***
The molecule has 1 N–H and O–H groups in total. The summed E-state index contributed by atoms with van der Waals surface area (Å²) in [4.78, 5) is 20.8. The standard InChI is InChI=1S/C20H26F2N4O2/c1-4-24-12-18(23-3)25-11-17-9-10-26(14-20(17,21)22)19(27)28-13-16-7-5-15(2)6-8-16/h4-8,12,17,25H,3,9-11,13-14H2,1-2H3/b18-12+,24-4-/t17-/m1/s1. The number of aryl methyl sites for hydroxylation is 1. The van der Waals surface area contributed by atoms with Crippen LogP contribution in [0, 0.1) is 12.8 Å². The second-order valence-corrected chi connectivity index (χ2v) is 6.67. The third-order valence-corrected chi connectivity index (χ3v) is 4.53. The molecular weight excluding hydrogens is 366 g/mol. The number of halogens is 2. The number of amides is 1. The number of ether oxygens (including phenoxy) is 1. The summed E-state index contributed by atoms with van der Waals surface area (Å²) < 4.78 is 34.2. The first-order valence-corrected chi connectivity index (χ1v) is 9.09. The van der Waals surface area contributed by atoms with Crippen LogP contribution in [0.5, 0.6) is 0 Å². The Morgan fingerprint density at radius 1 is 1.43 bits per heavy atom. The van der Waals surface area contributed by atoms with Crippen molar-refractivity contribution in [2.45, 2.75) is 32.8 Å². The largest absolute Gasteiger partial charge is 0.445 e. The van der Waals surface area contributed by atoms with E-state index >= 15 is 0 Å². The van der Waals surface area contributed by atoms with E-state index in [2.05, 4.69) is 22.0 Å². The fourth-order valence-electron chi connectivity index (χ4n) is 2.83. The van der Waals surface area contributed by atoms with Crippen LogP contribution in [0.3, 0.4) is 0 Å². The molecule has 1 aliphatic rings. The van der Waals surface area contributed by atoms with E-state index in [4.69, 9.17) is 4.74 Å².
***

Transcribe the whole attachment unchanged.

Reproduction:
The molecule has 1 N–H and O–H groups in total. The summed E-state index contributed by atoms with van der Waals surface area (Å²) in [4.78, 5) is 20.8. The standard InChI is InChI=1S/C20H26F2N4O2/c1-4-24-12-18(23-3)25-11-17-9-10-26(14-20(17,21)22)19(27)28-13-16-7-5-15(2)6-8-16/h4-8,12,17,25H,3,9-11,13-14H2,1-2H3/b18-12+,24-4-/t17-/m1/s1. The number of aryl methyl sites for hydroxylation is 1. The van der Waals surface area contributed by atoms with Crippen LogP contribution in [0, 0.1) is 12.8 Å². The second-order valence-corrected chi connectivity index (χ2v) is 6.67. The third-order valence-corrected chi connectivity index (χ3v) is 4.53. The molecular weight excluding hydrogens is 366 g/mol. The number of halogens is 2. The number of amides is 1. The number of ether oxygens (including phenoxy) is 1. The summed E-state index contributed by atoms with van der Waals surface area (Å²) < 4.78 is 34.2. The first-order valence-corrected chi connectivity index (χ1v) is 9.09. The van der Waals surface area contributed by atoms with Crippen LogP contribution in [0.5, 0.6) is 0 Å². The Morgan fingerprint density at radius 1 is 1.43 bits per heavy atom. The van der Waals surface area contributed by atoms with Crippen molar-refractivity contribution in [2.45, 2.75) is 32.8 Å². The largest absolute Gasteiger partial charge is 0.445 e. The van der Waals surface area contributed by atoms with E-state index >= 15 is 0 Å². The van der Waals surface area contributed by atoms with E-state index in [2.05, 4.69) is 22.0 Å². The fourth-order valence-electron chi connectivity index (χ4n) is 2.83. The van der Waals surface area contributed by atoms with Crippen LogP contribution in [0.3, 0.4) is 0 Å². The molecule has 1 aliphatic rings. The van der Waals surface area contributed by atoms with E-state index in [4.69, 9.17) is 4.74 Å².